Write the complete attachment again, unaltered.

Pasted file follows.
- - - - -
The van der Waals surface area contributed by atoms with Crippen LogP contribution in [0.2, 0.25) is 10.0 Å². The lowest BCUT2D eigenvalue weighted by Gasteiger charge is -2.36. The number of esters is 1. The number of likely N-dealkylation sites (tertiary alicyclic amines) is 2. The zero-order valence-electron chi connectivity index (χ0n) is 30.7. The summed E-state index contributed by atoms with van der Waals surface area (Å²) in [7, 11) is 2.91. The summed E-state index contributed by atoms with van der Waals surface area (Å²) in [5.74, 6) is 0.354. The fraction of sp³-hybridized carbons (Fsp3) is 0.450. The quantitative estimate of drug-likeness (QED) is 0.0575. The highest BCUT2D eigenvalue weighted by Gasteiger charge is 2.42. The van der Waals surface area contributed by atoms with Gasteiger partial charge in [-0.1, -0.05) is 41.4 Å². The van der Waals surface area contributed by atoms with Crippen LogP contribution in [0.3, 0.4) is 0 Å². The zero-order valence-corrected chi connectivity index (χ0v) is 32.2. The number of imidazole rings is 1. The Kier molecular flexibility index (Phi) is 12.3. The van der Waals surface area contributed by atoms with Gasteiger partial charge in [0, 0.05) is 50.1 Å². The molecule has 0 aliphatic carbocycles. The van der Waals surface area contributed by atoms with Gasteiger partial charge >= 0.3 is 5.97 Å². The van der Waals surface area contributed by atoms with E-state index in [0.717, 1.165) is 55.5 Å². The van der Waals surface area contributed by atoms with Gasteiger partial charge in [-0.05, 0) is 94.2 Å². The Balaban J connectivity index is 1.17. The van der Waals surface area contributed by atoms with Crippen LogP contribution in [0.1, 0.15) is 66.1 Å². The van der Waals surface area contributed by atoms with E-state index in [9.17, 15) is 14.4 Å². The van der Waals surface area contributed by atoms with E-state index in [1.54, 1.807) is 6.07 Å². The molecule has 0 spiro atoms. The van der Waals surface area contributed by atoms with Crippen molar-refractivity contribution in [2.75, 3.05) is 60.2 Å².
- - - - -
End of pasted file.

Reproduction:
The van der Waals surface area contributed by atoms with Crippen LogP contribution in [0.2, 0.25) is 10.0 Å². The lowest BCUT2D eigenvalue weighted by Gasteiger charge is -2.36. The number of esters is 1. The number of likely N-dealkylation sites (tertiary alicyclic amines) is 2. The zero-order valence-electron chi connectivity index (χ0n) is 30.7. The summed E-state index contributed by atoms with van der Waals surface area (Å²) in [7, 11) is 2.91. The summed E-state index contributed by atoms with van der Waals surface area (Å²) in [5.74, 6) is 0.354. The fraction of sp³-hybridized carbons (Fsp3) is 0.450. The quantitative estimate of drug-likeness (QED) is 0.0575. The highest BCUT2D eigenvalue weighted by Gasteiger charge is 2.42. The van der Waals surface area contributed by atoms with Gasteiger partial charge in [-0.1, -0.05) is 41.4 Å². The van der Waals surface area contributed by atoms with Crippen LogP contribution in [0.3, 0.4) is 0 Å². The zero-order valence-corrected chi connectivity index (χ0v) is 32.2. The number of imidazole rings is 1. The Kier molecular flexibility index (Phi) is 12.3. The van der Waals surface area contributed by atoms with Gasteiger partial charge in [0, 0.05) is 50.1 Å². The molecule has 0 aliphatic carbocycles. The van der Waals surface area contributed by atoms with Gasteiger partial charge >= 0.3 is 5.97 Å². The van der Waals surface area contributed by atoms with E-state index in [0.717, 1.165) is 55.5 Å². The van der Waals surface area contributed by atoms with Gasteiger partial charge in [-0.05, 0) is 94.2 Å². The Balaban J connectivity index is 1.17. The van der Waals surface area contributed by atoms with Crippen LogP contribution in [0.1, 0.15) is 66.1 Å². The van der Waals surface area contributed by atoms with E-state index in [9.17, 15) is 14.4 Å². The van der Waals surface area contributed by atoms with E-state index in [1.54, 1.807) is 6.07 Å². The molecule has 0 spiro atoms. The van der Waals surface area contributed by atoms with Crippen molar-refractivity contribution in [2.75, 3.05) is 60.2 Å².